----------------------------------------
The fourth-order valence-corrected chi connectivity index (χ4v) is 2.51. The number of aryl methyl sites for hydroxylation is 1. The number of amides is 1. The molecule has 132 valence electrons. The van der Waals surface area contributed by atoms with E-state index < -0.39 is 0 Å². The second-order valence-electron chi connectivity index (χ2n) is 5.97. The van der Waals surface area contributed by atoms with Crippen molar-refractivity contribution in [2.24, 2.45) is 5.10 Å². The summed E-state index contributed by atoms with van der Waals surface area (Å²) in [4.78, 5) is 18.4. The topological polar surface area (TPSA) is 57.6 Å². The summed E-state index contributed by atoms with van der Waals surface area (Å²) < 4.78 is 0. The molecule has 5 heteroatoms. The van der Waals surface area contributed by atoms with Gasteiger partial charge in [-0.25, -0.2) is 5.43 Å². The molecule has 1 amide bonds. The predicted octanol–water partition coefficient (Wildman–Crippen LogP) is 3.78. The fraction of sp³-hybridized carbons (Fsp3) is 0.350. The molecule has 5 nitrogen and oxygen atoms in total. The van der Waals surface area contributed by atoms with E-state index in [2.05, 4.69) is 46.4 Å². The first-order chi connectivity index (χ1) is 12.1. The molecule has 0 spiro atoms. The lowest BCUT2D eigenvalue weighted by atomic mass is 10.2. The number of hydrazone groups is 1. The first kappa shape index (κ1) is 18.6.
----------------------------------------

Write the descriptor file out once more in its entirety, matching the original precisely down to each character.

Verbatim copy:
The fourth-order valence-corrected chi connectivity index (χ4v) is 2.51. The number of aryl methyl sites for hydroxylation is 1. The number of amides is 1. The molecule has 132 valence electrons. The van der Waals surface area contributed by atoms with E-state index < -0.39 is 0 Å². The second-order valence-electron chi connectivity index (χ2n) is 5.97. The van der Waals surface area contributed by atoms with Crippen molar-refractivity contribution in [2.24, 2.45) is 5.10 Å². The summed E-state index contributed by atoms with van der Waals surface area (Å²) in [4.78, 5) is 18.4. The topological polar surface area (TPSA) is 57.6 Å². The summed E-state index contributed by atoms with van der Waals surface area (Å²) < 4.78 is 0. The molecule has 5 heteroatoms. The van der Waals surface area contributed by atoms with Gasteiger partial charge in [-0.25, -0.2) is 5.43 Å². The molecule has 1 amide bonds. The predicted octanol–water partition coefficient (Wildman–Crippen LogP) is 3.78. The fraction of sp³-hybridized carbons (Fsp3) is 0.350. The molecule has 5 nitrogen and oxygen atoms in total. The van der Waals surface area contributed by atoms with E-state index in [2.05, 4.69) is 46.4 Å². The first-order chi connectivity index (χ1) is 12.1. The molecule has 0 spiro atoms. The lowest BCUT2D eigenvalue weighted by atomic mass is 10.2. The number of hydrazone groups is 1. The first kappa shape index (κ1) is 18.6.